AJ Burnett

Pirates Notebook: Two More Starters to Join Club By End of April

A.J. Burnett

PITTSBURGH, PA. — The Pirates starting pitchers so far this season have been impressive. But two more arms could be making their way to join the club as well.

On Sunday, Pirates General Manager Neal Huntington said that right-hander A.J. Burnett could be ready to join the Pirates by the end of April. Also, righty Charlie Morton, who is making a rehab start on Monday, could be with Pittsburgh even sooner.

The 35-year-old Burnett, who was placed on the disabled list due to right eye surgery, made a rehab start for High-A Bradenton on Friday. While throwing 68 pitches, Burnett cruised over his scheduled four innings, and because of his pitch efficiency, finished by tossing 4.2 innings.

“It was great to see A.J. have to go back out there for the extra 2/3 of an inning,” Huntington said. “He was scheduled to go four, or 65-70 pitches. He had to go back out for the fifth inning. He felt healthy. He had to move off the mound a couple times. Felt like he threw some good breaking balls. Felt like there was some rust on some other ones. He got his work in, got his pitch count up. Anther great step in the process for A.J.”

Burnett, who was in Pittsburgh on Opening Day, received a warm welcome by the sell out crowd at PNC Park. After announcing his name while the team was being introduced prior to first pitch, Burnett received a standing ovation from the fans.

“I can tell you that he’s very appreciative of the welcome he got when he came on Opening Day,” Huntington said. “The fans and the applause he got, it hit him. And he’s excited to get down here and pitch for these fans. And do great things for this group.”

Burnett is scheduled to make another rehab start for Bradenton on the 11th. Huntington said they will keep his rehab start in Florida to stay in the warm weather.

“We’re still focused on pitch count at this point in time,” Huntington said. “We’d like to get him over 100 pitches in the minor leagues before we ask him to do it at the Major League level. If everything continues to progress as is, we still should see him before the end of the month.”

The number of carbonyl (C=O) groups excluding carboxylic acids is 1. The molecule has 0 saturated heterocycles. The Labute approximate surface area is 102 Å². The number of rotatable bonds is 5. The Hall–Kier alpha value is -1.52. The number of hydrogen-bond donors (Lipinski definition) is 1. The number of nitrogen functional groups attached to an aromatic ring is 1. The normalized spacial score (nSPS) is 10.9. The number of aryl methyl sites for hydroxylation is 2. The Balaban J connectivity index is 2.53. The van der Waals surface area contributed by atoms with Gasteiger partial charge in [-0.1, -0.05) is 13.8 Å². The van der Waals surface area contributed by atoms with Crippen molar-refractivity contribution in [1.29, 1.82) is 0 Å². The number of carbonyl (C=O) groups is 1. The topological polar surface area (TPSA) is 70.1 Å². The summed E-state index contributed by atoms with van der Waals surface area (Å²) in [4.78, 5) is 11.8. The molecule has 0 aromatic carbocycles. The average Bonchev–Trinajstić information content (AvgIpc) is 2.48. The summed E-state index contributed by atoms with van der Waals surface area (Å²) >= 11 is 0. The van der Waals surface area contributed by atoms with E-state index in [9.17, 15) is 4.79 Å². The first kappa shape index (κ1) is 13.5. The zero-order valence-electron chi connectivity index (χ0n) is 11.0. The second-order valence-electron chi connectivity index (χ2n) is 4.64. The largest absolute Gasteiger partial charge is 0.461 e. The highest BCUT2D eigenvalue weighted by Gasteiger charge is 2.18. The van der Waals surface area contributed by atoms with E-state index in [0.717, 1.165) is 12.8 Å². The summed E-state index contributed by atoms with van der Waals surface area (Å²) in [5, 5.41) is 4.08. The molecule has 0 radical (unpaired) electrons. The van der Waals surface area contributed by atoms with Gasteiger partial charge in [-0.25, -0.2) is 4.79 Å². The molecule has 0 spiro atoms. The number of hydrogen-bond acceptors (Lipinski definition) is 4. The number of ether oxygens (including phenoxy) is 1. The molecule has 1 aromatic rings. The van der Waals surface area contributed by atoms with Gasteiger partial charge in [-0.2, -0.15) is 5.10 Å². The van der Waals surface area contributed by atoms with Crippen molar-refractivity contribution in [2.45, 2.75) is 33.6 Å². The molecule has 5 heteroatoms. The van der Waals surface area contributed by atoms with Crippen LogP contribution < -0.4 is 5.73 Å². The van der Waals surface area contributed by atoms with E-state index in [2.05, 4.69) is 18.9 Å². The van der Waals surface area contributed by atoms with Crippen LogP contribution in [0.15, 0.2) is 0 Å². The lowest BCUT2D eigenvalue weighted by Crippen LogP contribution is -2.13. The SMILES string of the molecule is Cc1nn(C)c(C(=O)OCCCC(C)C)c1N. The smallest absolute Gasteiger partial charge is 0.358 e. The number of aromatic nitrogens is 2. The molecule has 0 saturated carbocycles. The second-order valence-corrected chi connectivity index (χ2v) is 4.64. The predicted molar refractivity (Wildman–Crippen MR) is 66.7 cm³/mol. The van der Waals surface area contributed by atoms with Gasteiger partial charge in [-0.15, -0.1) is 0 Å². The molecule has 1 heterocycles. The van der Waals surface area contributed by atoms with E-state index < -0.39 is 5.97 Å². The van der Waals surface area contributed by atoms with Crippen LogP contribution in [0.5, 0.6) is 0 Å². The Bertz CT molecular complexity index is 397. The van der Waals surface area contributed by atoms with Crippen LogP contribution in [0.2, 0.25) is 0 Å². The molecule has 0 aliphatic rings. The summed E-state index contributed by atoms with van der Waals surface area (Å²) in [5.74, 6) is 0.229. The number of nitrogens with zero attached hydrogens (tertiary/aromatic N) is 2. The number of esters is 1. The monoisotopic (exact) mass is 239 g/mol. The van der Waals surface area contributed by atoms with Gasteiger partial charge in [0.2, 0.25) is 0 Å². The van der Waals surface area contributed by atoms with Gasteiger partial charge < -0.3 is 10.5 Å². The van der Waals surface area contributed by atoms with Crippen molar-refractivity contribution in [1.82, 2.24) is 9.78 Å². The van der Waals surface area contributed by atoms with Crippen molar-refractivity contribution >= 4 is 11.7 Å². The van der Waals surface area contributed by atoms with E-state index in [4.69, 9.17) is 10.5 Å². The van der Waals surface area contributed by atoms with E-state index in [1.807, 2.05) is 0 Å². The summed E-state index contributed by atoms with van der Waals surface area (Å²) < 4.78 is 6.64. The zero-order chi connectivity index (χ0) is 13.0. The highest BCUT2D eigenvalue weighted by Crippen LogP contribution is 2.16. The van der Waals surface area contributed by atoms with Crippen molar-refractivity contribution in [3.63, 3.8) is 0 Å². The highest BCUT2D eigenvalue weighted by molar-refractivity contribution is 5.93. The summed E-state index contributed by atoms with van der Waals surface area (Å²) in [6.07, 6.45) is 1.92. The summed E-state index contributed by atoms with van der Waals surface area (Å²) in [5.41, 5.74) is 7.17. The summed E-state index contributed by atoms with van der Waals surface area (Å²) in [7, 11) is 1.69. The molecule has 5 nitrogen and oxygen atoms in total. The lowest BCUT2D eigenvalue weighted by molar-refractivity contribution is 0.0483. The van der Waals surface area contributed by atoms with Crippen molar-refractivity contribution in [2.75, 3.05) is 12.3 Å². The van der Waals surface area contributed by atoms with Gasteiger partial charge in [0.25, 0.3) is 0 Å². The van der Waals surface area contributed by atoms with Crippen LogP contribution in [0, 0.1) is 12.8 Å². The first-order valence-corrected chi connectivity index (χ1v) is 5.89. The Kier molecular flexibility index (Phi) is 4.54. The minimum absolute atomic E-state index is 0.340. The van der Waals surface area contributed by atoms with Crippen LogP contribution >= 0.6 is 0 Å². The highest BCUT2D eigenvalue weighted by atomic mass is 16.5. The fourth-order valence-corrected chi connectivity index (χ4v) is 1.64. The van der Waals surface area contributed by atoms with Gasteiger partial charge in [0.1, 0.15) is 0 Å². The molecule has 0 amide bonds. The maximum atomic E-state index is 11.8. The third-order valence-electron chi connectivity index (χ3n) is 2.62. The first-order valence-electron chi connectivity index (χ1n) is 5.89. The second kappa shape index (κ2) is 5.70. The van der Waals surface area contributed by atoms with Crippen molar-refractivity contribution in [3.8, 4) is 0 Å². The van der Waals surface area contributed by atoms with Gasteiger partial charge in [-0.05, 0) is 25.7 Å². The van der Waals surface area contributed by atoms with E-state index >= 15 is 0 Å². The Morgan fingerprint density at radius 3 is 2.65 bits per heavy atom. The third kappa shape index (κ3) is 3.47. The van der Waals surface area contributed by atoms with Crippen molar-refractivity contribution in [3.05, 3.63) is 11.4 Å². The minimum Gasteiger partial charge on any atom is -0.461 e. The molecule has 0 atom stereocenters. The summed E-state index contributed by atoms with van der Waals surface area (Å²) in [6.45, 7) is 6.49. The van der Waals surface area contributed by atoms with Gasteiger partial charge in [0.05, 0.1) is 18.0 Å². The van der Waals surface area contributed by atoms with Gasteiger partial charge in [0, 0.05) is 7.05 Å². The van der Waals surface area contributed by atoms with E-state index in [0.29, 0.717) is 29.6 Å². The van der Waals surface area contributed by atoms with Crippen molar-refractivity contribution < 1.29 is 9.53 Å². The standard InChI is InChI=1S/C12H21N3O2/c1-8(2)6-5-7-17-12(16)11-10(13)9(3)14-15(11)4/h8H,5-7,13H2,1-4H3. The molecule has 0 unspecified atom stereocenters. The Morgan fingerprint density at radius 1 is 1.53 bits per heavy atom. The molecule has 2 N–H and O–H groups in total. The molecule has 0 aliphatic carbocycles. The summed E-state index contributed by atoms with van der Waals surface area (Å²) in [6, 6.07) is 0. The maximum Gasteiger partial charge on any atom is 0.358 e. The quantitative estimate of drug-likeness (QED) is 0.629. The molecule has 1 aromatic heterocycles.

Morton, 28, started the season on the disabled list in order to build up his innings and pitch count. The righty was behind the other starters in the rotation due to offseason left hip surgery. Morton is set to make a rehab start for Triple-A Indianapolis on Monday night. It quite possibly could be his last start before rejoining the club in San Francisco when the Bucs need a fifth starter on April 14.

Hague Has Clutch First Major League Hit

Infielder Matt Hague proved to be clutch for the Pirates during the club’s 5-4 walk off win against the Philadelphia Phillies on Sunday.  Hague, 26, was called upon in a pinch-hit situation with the game on the line — literally.

Hague stepped to the plate with two outs to pinch-hit for Pedro Alvarez in the bottom of the 8th inning.  With two outs, and a two runners on, Hague knocked a RBI single into left field to pick up his first hit and run batted in to tie the game at 4.

“Going up there, hearing the loud fans, I was a little nervous,” Hague said. “It was fun. I was trying to put a good at-bat together there. Luckily I got a pitch, hit it alright. It found a hole. I’ll take it.”

“I just think he’s in a position now where he can give us good at-bats,” Pirates Manager Clint Hurdle said on Hague. “He’s not afraid to hit with two strikes. He’s not afraid to take a pitch early in the count if it’s not what he’s looking for. He’s got the ability to take a really bad swing, then forget about it the next swing. At least from what I’ve seen in the short look that I’ve had. That’s the reason we held him. For opportunity to score runs. He was able to get a big hit for us.”

Hague, who made his Major League debut on Friday, where he went 0-for-3 against the Phillies, said he kept a slower heartbeat at the plate in his at-bat on Sunday.